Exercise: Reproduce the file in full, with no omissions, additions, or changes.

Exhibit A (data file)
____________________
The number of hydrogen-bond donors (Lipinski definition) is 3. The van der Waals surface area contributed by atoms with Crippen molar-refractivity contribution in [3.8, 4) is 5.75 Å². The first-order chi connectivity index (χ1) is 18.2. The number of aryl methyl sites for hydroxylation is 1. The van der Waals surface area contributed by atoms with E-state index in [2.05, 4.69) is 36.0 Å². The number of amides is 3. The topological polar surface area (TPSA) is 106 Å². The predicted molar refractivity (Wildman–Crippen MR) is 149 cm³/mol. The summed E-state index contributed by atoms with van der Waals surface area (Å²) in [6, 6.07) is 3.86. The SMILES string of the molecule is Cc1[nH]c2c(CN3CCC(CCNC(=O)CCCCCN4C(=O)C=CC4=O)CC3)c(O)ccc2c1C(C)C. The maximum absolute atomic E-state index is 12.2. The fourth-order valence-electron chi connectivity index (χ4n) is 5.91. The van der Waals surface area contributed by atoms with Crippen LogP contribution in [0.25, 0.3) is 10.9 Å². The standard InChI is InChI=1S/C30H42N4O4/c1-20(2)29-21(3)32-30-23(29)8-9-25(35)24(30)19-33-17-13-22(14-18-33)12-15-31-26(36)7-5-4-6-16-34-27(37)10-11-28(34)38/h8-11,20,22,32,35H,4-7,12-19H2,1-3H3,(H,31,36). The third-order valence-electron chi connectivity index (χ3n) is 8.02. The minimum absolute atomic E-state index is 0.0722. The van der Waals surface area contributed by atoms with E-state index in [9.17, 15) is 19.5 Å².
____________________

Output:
The number of hydrogen-bond donors (Lipinski definition) is 3. The van der Waals surface area contributed by atoms with Crippen molar-refractivity contribution in [3.8, 4) is 5.75 Å². The first-order chi connectivity index (χ1) is 18.2. The number of aryl methyl sites for hydroxylation is 1. The van der Waals surface area contributed by atoms with E-state index in [2.05, 4.69) is 36.0 Å². The number of amides is 3. The topological polar surface area (TPSA) is 106 Å². The predicted molar refractivity (Wildman–Crippen MR) is 149 cm³/mol. The summed E-state index contributed by atoms with van der Waals surface area (Å²) in [6, 6.07) is 3.86. The SMILES string of the molecule is Cc1[nH]c2c(CN3CCC(CCNC(=O)CCCCCN4C(=O)C=CC4=O)CC3)c(O)ccc2c1C(C)C. The maximum absolute atomic E-state index is 12.2. The fourth-order valence-electron chi connectivity index (χ4n) is 5.91. The van der Waals surface area contributed by atoms with Crippen LogP contribution in [0.25, 0.3) is 10.9 Å². The standard InChI is InChI=1S/C30H42N4O4/c1-20(2)29-21(3)32-30-23(29)8-9-25(35)24(30)19-33-17-13-22(14-18-33)12-15-31-26(36)7-5-4-6-16-34-27(37)10-11-28(34)38/h8-11,20,22,32,35H,4-7,12-19H2,1-3H3,(H,31,36). The third-order valence-electron chi connectivity index (χ3n) is 8.02. The minimum absolute atomic E-state index is 0.0722. The van der Waals surface area contributed by atoms with E-state index in [9.17, 15) is 19.5 Å².